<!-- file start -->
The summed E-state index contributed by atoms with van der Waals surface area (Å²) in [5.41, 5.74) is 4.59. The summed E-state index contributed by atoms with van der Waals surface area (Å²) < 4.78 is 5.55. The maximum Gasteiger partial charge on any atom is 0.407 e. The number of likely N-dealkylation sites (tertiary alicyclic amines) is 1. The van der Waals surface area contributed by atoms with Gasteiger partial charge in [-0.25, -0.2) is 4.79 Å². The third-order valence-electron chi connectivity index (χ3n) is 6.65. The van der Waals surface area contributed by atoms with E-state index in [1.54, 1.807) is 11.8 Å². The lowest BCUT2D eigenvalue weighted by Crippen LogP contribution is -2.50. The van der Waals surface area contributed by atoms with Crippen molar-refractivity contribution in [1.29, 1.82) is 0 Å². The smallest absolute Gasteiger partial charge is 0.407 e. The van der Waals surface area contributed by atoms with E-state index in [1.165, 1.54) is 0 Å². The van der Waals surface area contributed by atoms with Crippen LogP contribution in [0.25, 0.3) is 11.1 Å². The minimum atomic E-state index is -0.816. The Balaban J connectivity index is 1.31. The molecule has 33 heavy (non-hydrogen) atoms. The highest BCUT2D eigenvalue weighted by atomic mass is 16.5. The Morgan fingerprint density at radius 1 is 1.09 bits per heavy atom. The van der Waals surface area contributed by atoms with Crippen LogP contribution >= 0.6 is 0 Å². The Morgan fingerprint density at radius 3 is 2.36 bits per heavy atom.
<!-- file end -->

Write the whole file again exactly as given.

The summed E-state index contributed by atoms with van der Waals surface area (Å²) in [5.41, 5.74) is 4.59. The summed E-state index contributed by atoms with van der Waals surface area (Å²) < 4.78 is 5.55. The maximum Gasteiger partial charge on any atom is 0.407 e. The number of likely N-dealkylation sites (tertiary alicyclic amines) is 1. The van der Waals surface area contributed by atoms with Gasteiger partial charge in [-0.25, -0.2) is 4.79 Å². The third-order valence-electron chi connectivity index (χ3n) is 6.65. The van der Waals surface area contributed by atoms with E-state index in [1.54, 1.807) is 11.8 Å². The lowest BCUT2D eigenvalue weighted by Crippen LogP contribution is -2.50. The van der Waals surface area contributed by atoms with Crippen molar-refractivity contribution in [1.29, 1.82) is 0 Å². The smallest absolute Gasteiger partial charge is 0.407 e. The van der Waals surface area contributed by atoms with E-state index in [1.165, 1.54) is 0 Å². The van der Waals surface area contributed by atoms with Crippen LogP contribution in [0.25, 0.3) is 11.1 Å². The minimum atomic E-state index is -0.816. The Balaban J connectivity index is 1.31. The molecule has 33 heavy (non-hydrogen) atoms. The highest BCUT2D eigenvalue weighted by atomic mass is 16.5. The Morgan fingerprint density at radius 1 is 1.09 bits per heavy atom. The van der Waals surface area contributed by atoms with Crippen LogP contribution >= 0.6 is 0 Å². The Morgan fingerprint density at radius 3 is 2.36 bits per heavy atom.